Summer of Space | KUED.org

Summer of Space

TELL US YOUR STORY: What do you remember from the moon landing?

In honor of the 50th anniversary of the moon landing, KUED is celebrating with the Summer of Space, a series of programs, events, and outreach initiatives designed to bring viewers back to that historic day in July 1969, when the first man walked on the moon, and anything seemed possible.

KUED’s Summer of Space is produced in conjunction with the launch of Chasing the Moon, a new three-part documentary series from American Experience that relives the history of the space race, from its earliest beginnings to the monumental achievement of the first lunar landing and beyond.

American Experience: Chasing The Moon

American Experience - Chasing The Moon - Premiering June 8

American Experience - Chasing The Moon

The series recasts the Space Age as a fascinating stew of scientific innovation, political calculation, media spectacle, visionary impulses and personal drama. Utilizing a visual feast of previously overlooked and lost archival material — much of which has never before been seen by the public — the film features a diverse cast of characters who played key roles in these historic events. Among those included are astronauts Buzz Aldrin, Frank Borman and Bill Anders; Sergei Khrushchev, son of the former Soviet premier and a leading Soviet rocket engineer; Poppy Northcutt, a 25-year old “mathematics whiz” who gained worldwide attention as the first woman to serve in the all-male bastion of NASA’s Mission Control; and Ed Dwight, the Air Force pilot selected by the Kennedy administration to train as America’s first black astronaut.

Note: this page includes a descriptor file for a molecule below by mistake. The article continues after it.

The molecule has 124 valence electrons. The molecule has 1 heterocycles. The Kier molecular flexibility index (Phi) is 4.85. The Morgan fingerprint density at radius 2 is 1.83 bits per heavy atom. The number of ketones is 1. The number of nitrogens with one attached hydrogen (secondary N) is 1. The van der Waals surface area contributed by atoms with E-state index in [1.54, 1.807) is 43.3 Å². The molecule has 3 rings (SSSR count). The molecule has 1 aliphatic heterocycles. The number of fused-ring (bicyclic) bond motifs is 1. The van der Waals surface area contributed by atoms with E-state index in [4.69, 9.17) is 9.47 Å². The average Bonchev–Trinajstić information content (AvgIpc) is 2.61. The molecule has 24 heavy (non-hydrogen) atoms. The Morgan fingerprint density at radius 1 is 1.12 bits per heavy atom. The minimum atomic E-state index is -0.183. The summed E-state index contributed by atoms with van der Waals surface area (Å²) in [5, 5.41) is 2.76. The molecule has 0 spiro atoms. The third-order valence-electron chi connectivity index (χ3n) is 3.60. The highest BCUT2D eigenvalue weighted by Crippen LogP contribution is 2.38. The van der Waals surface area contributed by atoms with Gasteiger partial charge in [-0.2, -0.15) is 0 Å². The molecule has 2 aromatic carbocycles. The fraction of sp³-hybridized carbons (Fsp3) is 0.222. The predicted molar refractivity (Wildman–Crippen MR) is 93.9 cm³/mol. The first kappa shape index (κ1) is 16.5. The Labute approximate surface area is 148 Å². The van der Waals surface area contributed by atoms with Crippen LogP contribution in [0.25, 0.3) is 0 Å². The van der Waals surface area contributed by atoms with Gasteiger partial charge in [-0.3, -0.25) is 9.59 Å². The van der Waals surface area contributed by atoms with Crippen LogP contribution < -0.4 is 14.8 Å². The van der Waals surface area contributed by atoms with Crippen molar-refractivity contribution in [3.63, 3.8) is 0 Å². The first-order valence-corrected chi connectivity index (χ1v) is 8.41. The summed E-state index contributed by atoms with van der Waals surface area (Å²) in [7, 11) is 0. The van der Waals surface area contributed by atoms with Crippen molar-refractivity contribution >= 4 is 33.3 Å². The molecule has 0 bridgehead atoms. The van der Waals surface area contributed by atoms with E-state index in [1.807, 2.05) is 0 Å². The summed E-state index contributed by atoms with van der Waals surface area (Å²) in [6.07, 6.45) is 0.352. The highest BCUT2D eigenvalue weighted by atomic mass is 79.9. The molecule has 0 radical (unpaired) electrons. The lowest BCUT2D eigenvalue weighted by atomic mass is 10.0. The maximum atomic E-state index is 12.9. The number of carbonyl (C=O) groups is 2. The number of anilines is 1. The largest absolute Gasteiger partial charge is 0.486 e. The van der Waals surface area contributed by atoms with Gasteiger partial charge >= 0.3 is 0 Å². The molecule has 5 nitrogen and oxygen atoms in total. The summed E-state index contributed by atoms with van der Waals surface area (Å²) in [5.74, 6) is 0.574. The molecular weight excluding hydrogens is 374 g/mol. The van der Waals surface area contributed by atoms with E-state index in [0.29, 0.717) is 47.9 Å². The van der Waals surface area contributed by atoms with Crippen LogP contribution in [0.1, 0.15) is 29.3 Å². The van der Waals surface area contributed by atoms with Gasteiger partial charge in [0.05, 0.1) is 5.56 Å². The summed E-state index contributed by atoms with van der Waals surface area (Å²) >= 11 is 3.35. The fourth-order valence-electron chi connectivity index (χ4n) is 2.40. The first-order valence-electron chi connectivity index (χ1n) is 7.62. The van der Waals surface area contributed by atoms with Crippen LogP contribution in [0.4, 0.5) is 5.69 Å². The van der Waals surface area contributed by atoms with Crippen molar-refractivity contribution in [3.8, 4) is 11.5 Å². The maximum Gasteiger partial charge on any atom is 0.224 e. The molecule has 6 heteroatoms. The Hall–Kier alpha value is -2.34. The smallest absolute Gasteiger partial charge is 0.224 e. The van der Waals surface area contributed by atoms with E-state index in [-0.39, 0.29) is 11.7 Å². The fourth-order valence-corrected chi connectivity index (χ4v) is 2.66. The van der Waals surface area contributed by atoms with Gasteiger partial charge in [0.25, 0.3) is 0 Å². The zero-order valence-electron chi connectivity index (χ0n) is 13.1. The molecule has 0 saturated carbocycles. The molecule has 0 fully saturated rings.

Credit: Courtesy of the John F. Kennedy Presidential Library and Museum, Boston, November 16, 1963

Explore the early days of the space race, the struggle to catch up with the Soviet Union and the enormous stakes in the quest to reach the moon. This episode reveals both the breathtaking failures and successes of the developing U.S. space program.

Earthrise - Image Credit: NASA

Discover what it took to beat the Soviet Union to the moon in the space race. In the turbulent and troubled '60s, the U.S. space program faced tragedy with Apollo 1, but made a triumphant comeback with Apollo 8.

Experience the triumph of the first moon landing, witnessed by the largest TV audience in history. But dreams of space dramatically intersect with dreams of democracy, raising questions of national priorities and national identity.

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Moon Memory Highlights

Moon Memories

TELL US YOUR STORY: What do you remember from the moon landing?

I was incredibly fortunate to work for the Apollo Program...

Joan Ogden

I was incredibly fortunate to work for the Apollo Program, the summers of 1966 and 1967, as a GS-7 mathematician through the Ships' Engineering section under the Department of the Navy. I was at Pt. Mugu, Pacific Missile Range.

What, do you ask, did ships have to do with sending humans to the moon? Well, back in those days, the transmission of telemetry (data) was hampered by a weak signal and very narrow bandwidth. And so there had to be telemetry dishes watching the capsule all the way around the earth -- as the earth turned. Unfortunately there were not enough nor conveniently placed islands all around the earth on which to put telemetry dishes. So one had to put them on ships. But the ocean is not still -- a ship rolls, pitches, and yaws. And that dish had to hold STILL! Happily, all of those ship motions are in fact able to be modeled by sine waves (yup, trigonometry). So you can put the dish on a platform, drive the platform with hydraulics so it is effectively held still with the ship rocking and rolling underneath it. And the analog computers would track the ship motion and know which way it would "rock and roll" next, and send signals to the hydraulics.

It was a thrill to be part of the program, and contribute to that magnificent achievement! I was very fortunate as a fresh out of undergraduate school woman to be working with an incredible group of men. And I learned a lot as well as contributing -- such as when one writes a contract requiring a specific truck to be at a ship building site, one unfortunately needs to specify it have an engine and be working. I didn't make that mistake but one of my experienced colleagues in the unit did. And I learned on the spot that specificity of language is critical -- something which has stood me in good stead the rest of my life.